· Really good at their job but do some pretty awful things

· Conflicting

· Introspecting

· Easily articulated things don’t really drive our attitude

· Having to deeper think about it and give reasons may change attitude or behavior

· Regular people vs. food critics

 

 

Describe how a “mismatch” in the specificity of a measured attitude and the behavior it is supposed to predict can undermine the ability of that attitude to predict behavior.

· LaPiere – 1934

· Traveled first with Orientals and only got denied by one place

· Then sent letters asking if they would let people in and many people said no

· This shows us that we can’t always trust attitudes predicting behavior

 

 

Be familiar with research studies discussed at length in the text regarding cognitive dissonance (as well as those discussed in class).

· Stanford Prison Experiment

· Aronson & Mills pg 215

· Page 217 the ikea effect/lego study

· Page 219 induced compliance and attitude change

· Bettors at a racetrack pg 214

· After bidding on certain horse, dismiss negative qualities about horse and relate failures to muddy track, looks highly upon positive qualities.

 

 

 

Be able to describe the major methods, results, and conclusions/findings of Aronson/Mills (1959).

· Methods

· Volunteers were obtained to participate in group discussions

· They were randomly assigned to one of three mental conditions: severe, mild, and control

· Severe conditions were required to read embarrassing material before joining the group; mild condition the material they read was not very embarrassing, and the control condition were not required to read any material before joining

· Each S (participant) listened to the same tape recording which was an ongoing discussion by the members of the group that had just joined

· 33 women volunteered to participate in a series of group discussions on the psychology of sex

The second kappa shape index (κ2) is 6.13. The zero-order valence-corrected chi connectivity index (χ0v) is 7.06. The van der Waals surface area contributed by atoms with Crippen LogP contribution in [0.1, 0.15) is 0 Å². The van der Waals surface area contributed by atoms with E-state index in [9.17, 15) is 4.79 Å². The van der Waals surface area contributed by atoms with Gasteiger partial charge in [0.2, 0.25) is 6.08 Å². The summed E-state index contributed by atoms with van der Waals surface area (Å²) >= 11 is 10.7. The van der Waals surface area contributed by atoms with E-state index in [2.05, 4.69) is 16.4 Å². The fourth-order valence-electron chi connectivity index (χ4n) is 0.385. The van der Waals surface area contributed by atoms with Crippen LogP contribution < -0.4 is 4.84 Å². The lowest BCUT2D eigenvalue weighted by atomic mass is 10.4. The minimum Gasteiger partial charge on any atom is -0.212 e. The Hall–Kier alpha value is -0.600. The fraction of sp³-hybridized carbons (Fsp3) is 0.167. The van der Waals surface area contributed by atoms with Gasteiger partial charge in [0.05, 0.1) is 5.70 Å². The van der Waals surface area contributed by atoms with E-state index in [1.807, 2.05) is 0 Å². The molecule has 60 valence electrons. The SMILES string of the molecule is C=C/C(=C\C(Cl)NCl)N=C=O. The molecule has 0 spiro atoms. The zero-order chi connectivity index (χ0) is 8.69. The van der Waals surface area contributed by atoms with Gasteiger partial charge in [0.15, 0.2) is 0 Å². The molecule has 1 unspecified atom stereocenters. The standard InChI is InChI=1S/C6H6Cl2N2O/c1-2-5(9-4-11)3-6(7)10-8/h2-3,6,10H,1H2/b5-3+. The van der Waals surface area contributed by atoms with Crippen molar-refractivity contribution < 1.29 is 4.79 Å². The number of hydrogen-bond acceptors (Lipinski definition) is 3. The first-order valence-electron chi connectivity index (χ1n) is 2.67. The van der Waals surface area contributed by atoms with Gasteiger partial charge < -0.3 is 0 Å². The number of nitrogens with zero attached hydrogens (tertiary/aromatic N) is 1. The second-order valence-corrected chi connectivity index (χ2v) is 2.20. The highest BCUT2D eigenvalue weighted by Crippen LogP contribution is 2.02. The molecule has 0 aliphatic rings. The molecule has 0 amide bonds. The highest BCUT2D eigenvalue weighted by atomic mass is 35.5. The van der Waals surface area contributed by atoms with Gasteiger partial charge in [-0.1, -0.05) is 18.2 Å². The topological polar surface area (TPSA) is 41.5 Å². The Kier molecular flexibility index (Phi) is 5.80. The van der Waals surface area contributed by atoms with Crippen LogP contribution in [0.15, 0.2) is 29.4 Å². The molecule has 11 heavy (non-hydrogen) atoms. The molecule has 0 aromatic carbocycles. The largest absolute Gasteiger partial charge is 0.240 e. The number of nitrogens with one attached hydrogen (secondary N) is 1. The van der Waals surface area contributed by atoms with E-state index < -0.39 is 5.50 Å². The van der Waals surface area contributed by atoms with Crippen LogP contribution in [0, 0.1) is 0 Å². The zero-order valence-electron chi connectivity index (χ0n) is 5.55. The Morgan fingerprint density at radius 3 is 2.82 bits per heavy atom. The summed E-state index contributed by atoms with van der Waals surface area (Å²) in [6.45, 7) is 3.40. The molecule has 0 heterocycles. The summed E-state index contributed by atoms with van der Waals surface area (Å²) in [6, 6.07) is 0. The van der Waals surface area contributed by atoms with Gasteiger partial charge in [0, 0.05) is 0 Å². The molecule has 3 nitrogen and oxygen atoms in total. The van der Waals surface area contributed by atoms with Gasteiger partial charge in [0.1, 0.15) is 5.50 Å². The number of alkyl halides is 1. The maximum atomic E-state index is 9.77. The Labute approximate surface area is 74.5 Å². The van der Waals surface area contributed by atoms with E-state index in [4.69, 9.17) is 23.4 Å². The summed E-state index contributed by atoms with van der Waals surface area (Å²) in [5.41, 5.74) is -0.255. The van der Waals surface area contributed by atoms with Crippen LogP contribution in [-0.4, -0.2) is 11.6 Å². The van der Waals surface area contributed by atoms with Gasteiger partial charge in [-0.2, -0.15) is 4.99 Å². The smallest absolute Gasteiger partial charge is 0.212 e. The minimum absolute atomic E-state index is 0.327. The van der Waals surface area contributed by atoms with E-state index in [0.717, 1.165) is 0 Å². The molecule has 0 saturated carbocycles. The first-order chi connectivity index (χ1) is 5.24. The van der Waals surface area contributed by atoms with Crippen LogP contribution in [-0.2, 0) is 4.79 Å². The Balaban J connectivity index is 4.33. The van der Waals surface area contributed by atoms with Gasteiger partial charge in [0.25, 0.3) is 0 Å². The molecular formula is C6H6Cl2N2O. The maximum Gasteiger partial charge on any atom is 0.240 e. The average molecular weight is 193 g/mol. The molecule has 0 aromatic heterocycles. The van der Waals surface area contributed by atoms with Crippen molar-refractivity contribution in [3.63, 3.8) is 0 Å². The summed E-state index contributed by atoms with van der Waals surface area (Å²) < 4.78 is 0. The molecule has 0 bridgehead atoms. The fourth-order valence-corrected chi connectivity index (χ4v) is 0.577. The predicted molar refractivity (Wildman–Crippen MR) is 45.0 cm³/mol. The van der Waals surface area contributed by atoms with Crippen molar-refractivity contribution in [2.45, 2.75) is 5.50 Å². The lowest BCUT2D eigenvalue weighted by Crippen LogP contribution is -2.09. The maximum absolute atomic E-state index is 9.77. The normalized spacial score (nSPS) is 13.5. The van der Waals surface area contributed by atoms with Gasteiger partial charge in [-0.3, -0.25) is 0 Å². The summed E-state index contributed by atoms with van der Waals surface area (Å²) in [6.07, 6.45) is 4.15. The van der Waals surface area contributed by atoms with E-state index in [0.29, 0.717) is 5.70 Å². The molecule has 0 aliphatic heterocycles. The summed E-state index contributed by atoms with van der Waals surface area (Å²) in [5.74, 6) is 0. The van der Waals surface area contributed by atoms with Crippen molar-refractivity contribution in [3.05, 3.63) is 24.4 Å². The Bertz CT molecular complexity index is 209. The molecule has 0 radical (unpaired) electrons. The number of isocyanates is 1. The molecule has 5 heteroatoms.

· The other 30 were tested at a later date and were captive volunteers from a psychology course who elected to participate in the group discussions on the psychology of sex in preference to several other experiments

· Each S was told that they were joining a group that had been meeting for several weeks and that they were just taking the place of a girl who had to leave because of scheduling difficulties

· The experimenter “explained” that the purpose of the experiment was to investigate the “dynamics of the group discussion process” – sex was chosen as the topic to discuss

· Each participant was placed in an individual room as sex is embarrassing to talk about and this way they can freely talk about sex without people staring at them – this is what they were told in order for them to hear the tape recording

· They then had to read aloud some sexually oriented material in order to be put into the group – controls were just told that they were being put into the group – the S’s were told that the embarrassment test was a recent innovation and that the other members had joined the group before it was required for admission

· Severe condition – test consisted of very obscene words

· Mild condition – words related to sex but not obscene

· After each condition they were told they had performed satisfactorily and were a member of the group now

· They had to get S to not participate in the discussion because she would realize that the discussion was recorded

· Results and discussion

· S’s in the severe condition rated both the discussion and the participants higher than did those in the control and mild conditions

· The results clearly substantiate the hypothesis – persons who undergo a severe initiation to attain membership in a group increase their liking for the group

· According to the cognitive dissonance theory, Ss in the severe initiation condition held the cognition that they had undergone a painful experience to become members of the discussion group